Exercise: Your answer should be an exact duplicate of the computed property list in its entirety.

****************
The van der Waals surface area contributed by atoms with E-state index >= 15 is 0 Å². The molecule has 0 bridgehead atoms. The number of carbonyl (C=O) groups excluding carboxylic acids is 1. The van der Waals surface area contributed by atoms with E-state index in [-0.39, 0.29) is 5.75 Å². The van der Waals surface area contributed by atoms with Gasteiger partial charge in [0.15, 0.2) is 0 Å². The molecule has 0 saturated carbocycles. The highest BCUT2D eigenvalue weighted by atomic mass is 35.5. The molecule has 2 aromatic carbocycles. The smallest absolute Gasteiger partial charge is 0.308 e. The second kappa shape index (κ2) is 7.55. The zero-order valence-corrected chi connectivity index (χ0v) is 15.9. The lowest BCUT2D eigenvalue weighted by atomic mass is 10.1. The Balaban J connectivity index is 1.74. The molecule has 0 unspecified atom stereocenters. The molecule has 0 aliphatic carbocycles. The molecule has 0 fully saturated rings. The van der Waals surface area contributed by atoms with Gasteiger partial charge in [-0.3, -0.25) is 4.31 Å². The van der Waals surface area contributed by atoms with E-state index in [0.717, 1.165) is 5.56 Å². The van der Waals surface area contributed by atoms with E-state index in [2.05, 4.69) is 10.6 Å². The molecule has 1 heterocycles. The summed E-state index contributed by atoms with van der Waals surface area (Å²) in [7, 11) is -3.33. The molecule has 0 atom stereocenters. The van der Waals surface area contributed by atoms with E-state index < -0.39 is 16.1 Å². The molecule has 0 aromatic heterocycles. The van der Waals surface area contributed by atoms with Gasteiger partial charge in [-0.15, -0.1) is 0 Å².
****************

The van der Waals surface area contributed by atoms with E-state index >= 15 is 0 Å². The molecule has 0 bridgehead atoms. The number of carbonyl (C=O) groups excluding carboxylic acids is 1. The van der Waals surface area contributed by atoms with E-state index in [-0.39, 0.29) is 5.75 Å². The van der Waals surface area contributed by atoms with Gasteiger partial charge in [0.15, 0.2) is 0 Å². The molecule has 0 saturated carbocycles. The highest BCUT2D eigenvalue weighted by atomic mass is 35.5. The molecule has 2 aromatic carbocycles. The smallest absolute Gasteiger partial charge is 0.308 e. The second kappa shape index (κ2) is 7.55. The zero-order valence-corrected chi connectivity index (χ0v) is 15.9. The lowest BCUT2D eigenvalue weighted by atomic mass is 10.1. The Balaban J connectivity index is 1.74. The molecule has 0 unspecified atom stereocenters. The molecule has 0 aliphatic carbocycles. The molecule has 0 fully saturated rings. The van der Waals surface area contributed by atoms with Gasteiger partial charge in [-0.3, -0.25) is 4.31 Å². The van der Waals surface area contributed by atoms with E-state index in [0.717, 1.165) is 5.56 Å². The van der Waals surface area contributed by atoms with E-state index in [2.05, 4.69) is 10.6 Å². The molecule has 1 heterocycles. The summed E-state index contributed by atoms with van der Waals surface area (Å²) in [7, 11) is -3.33. The molecule has 0 atom stereocenters. The van der Waals surface area contributed by atoms with E-state index < -0.39 is 16.1 Å². The molecule has 0 aromatic heterocycles. The van der Waals surface area contributed by atoms with Gasteiger partial charge in [-0.15, -0.1) is 0 Å².